I’d like to point out that this example—indeed, most of this chapter—relies heavily on features introduced in Oracle9i. In a number of areas, this section focuses on features available only in Oracle9i Release 2. If you really want server-side object orientation, you probably won’t want to use any version earlier than Oracle9i anyway, and you’ll probably agree that ignoring the OO-challenged earlier versions is no great sacrifice.
In keeping with the sample general application area we explored in our introductory book, Learning Oracle PL/SQL Programming (O’Reilly), I’d like to build an Oracle system that will use an object-oriented approach to modeling a trivial library catalog. The catalog can hold books, serials (such as magazines, proceedings, or newspapers), and, eventually, other artifacts.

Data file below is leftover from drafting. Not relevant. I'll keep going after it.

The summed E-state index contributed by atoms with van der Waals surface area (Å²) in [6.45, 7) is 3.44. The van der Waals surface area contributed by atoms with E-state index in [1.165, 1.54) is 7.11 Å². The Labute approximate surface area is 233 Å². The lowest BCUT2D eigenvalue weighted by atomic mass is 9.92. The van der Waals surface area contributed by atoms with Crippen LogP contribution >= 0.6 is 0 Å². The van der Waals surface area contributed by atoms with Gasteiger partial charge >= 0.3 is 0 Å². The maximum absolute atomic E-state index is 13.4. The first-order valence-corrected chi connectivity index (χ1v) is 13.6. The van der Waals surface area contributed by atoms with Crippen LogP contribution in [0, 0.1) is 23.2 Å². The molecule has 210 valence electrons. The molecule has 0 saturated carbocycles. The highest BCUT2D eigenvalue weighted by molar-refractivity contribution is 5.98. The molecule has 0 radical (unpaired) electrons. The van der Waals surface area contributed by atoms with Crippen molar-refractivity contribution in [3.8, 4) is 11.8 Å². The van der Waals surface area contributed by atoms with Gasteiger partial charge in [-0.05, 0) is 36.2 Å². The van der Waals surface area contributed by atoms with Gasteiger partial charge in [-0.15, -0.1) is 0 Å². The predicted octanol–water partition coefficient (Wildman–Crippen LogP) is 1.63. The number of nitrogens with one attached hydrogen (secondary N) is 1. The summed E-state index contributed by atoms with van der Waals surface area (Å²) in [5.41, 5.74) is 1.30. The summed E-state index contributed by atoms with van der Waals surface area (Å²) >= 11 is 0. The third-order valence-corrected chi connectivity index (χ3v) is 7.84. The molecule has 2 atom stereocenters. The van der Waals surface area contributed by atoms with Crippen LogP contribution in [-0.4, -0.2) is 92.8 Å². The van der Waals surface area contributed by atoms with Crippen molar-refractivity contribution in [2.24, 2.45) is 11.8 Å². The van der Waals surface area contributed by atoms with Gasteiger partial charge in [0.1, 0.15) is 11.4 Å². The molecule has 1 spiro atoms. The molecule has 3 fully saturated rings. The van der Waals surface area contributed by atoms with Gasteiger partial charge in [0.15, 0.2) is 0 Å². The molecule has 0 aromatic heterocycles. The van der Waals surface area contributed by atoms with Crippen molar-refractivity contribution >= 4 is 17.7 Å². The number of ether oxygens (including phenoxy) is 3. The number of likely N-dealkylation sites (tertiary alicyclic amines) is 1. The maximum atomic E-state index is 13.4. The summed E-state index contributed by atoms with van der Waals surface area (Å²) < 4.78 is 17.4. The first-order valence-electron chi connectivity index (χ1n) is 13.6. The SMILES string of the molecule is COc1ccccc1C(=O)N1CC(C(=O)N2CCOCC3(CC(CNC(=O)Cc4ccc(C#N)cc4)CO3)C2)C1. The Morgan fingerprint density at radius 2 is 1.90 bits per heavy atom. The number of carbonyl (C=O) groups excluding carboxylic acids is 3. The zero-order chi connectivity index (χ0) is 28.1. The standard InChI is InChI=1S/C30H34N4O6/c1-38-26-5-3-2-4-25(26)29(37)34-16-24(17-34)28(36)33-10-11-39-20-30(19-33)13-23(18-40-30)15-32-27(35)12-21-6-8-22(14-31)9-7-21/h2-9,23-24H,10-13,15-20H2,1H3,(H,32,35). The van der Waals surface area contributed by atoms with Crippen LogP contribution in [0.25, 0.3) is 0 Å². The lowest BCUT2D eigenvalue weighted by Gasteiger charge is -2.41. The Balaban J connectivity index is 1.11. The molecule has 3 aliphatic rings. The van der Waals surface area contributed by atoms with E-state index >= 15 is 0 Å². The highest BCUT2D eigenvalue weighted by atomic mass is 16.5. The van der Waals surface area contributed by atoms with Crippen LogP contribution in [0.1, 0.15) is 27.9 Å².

A graphic portrayal of the top-level types appears in Figure 21-1. Later on, we might want to add to the type hierarchy, as the dotted-line boxes imply.
Figure 21-1. Type hierarchy for a trivial library catalog
The “root” or top of the hierarchy represents the common characteristics of all the subtypes. For now, let’s assume that the only things that books and serials have in common are a library-assigned identification number and some kind of filing title. We can create an object type for catalog items using the following SQL statement ...